wed 07/12/2022

A Christmas Carol, RSC, Stratford review - family show eases back the terror and winds up the politics | reviews, news & interviews

A Christmas Carol, RSC, Stratford review - family show eases back the terror and winds up the politics

A Christmas Carol, RSC, Stratford review - family show eases back the terror and winds up the politics

The RSC Christmas show delivers exactly what it promises

Adrian Edmondson in 'A Christmas Carol' - 'You talkin' to me? You talkin' to me?' Images - Manuel Harlan

Life is full of coincidences and contradictions. As I was walking to the Royal Shakespeare Theatre, the Chancellor of the Exchequer was on his feet in the House of Commons delivering yet another rebalancing of individual and collective resources. On reading a couple of fine essays in the excellent programme, I saw the acknowledgement of the production’s sponsor, Pragnell.

The first item that appears on the jeweller’s website is a pair of earrings retailing at an eye-watering £71,500. Which is to say that the inequalities that fired Charles Dickens’ anger in the 1840s are still with us in the 2020s and just as intractable – a political dimension that adaptor, David Edgar, drives home a little unnecessarily in a framing device that has the author squabbling with his publisher over whether he should write a political pamphlet or a crowd-pleasing yarn. Being Dickens, he does both in his timeless tale of Yuletide revelation and redemption (and invents the familiar secular Christmas almost by accident).

Adrian Edmondson (looking uncannily like Alastair Sim in the 1951 movie) is Ebenezer Scrooge, in this version an early Victorian payday loan shark, channelling some of the rhetoric voiced 10 years ago by that strange cabal who wrote the manifesto Britannia Unchained and who seized power for a catastrophic 44 days a few weeks ago. Edmondson is very good as the misanthropic Scrooge – he’s been doing disregard for the wellbeing of others for 40 years after all, first as a member of the Dangerous Brothers and as then as Vyvyan in The Young Ones. He doesn’t quite nail the transformation to the benefactor who has seen the light, though that little ambiguity is welcome. That said his (dare I call it?) national treasure status will add to the box office and anchors the show.RSCThe ensemble cast swirl around him, many doubling and tripling roles, with Sunetra Sarkar (pictured above) enjoying herself enormously as both the Ghost of Christmas Present and Mrs Fezziwig, and Giles Taylor delving into the costume and wigs department in the roles of Jacob Marley and the aged Mr Tumbler. Designer Stephen Brimson Lewis has made everything look Christmas card gorgeous, but, as with so many productions of Dickens, it jars a little to see everyone (well, almost everyone) so clean and showing off the products of expensive 21st century orthodontic work.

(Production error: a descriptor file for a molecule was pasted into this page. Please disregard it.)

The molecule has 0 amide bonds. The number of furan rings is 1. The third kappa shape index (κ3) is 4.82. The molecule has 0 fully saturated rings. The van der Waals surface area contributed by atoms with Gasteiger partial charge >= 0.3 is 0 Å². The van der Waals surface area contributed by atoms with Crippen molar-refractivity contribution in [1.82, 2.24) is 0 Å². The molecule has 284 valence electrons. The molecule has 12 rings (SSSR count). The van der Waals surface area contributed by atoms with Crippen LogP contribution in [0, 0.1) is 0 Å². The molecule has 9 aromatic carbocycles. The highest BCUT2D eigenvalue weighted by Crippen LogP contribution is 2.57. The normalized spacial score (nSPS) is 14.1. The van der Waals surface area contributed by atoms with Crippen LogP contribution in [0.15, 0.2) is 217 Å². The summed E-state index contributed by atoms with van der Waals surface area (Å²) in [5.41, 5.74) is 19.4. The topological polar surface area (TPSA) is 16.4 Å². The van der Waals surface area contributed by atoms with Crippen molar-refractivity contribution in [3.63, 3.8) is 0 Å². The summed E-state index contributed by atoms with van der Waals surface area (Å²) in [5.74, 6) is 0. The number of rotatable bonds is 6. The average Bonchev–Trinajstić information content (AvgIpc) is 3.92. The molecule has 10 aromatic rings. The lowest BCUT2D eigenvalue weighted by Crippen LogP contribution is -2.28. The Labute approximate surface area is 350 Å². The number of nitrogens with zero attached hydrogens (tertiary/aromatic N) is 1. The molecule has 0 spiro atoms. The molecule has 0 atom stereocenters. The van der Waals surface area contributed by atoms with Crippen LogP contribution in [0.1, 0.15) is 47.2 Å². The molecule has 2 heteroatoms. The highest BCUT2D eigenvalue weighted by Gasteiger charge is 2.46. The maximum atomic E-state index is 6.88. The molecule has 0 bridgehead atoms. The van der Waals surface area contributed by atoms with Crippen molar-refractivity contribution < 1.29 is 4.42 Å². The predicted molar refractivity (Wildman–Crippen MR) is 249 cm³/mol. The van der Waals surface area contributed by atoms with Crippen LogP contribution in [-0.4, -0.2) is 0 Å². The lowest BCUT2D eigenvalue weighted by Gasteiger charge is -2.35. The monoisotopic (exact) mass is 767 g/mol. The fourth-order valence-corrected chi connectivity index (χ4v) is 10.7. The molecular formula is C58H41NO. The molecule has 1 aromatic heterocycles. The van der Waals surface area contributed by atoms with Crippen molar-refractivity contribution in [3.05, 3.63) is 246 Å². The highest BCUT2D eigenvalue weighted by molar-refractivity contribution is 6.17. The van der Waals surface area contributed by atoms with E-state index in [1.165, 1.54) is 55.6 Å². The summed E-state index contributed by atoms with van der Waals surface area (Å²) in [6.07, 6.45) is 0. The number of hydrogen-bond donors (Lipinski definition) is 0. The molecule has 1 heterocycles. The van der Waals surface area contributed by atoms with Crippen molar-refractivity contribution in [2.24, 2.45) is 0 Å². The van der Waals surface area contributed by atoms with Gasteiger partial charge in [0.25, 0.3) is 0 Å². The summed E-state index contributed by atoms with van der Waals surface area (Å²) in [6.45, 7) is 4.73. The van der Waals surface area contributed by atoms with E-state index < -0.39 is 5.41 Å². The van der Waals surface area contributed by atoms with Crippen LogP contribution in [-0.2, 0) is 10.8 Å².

Director Rachel Kavanaugh keeps the pace high and finds room for a bit of song and dance but, save one glorious jump shock that had the kids out of their seats, she doesn’t quite trust her family audience. So Marley’s chains lose their weight, their palpable manifestation of the torture that awaits Scrooge if he fails to change his ways, now looking more like deluxe Christmas tinsel! Tiny Tim (Jasper Dance, excellent) looks more inconvenienced by his disability than imprisoned by it and the cathartic scene where Scrooge reads his own gravestone is finessed rather than frightening. If that’s to spare a few kids’ nightmares, it dilutes the bite of the politics which become wordy rather than visceral. I’m sure the primary school kids around me (transfixed throughout) could have handled a bit more of the horrors Dickens himself never shied away from.

Those decisions send us close to the looming spectre of sentimentality (never far away with this author) but Edmondson cannily struggles to get his words out as he sets off on his new life as a philanthropist and so bursts a bubble that hadn’t quite inflated. 

Add in splendid lighting from Tim Mitchell, some illusions from Ben Hart and strong video work from the in-house team, and it all adds up to a fine Christmas show for all the family – even if older kids might get a surprise if they read the novella and find it much darker. Rather like the hard times forecast for us all in Parliament by the man who really should know.   

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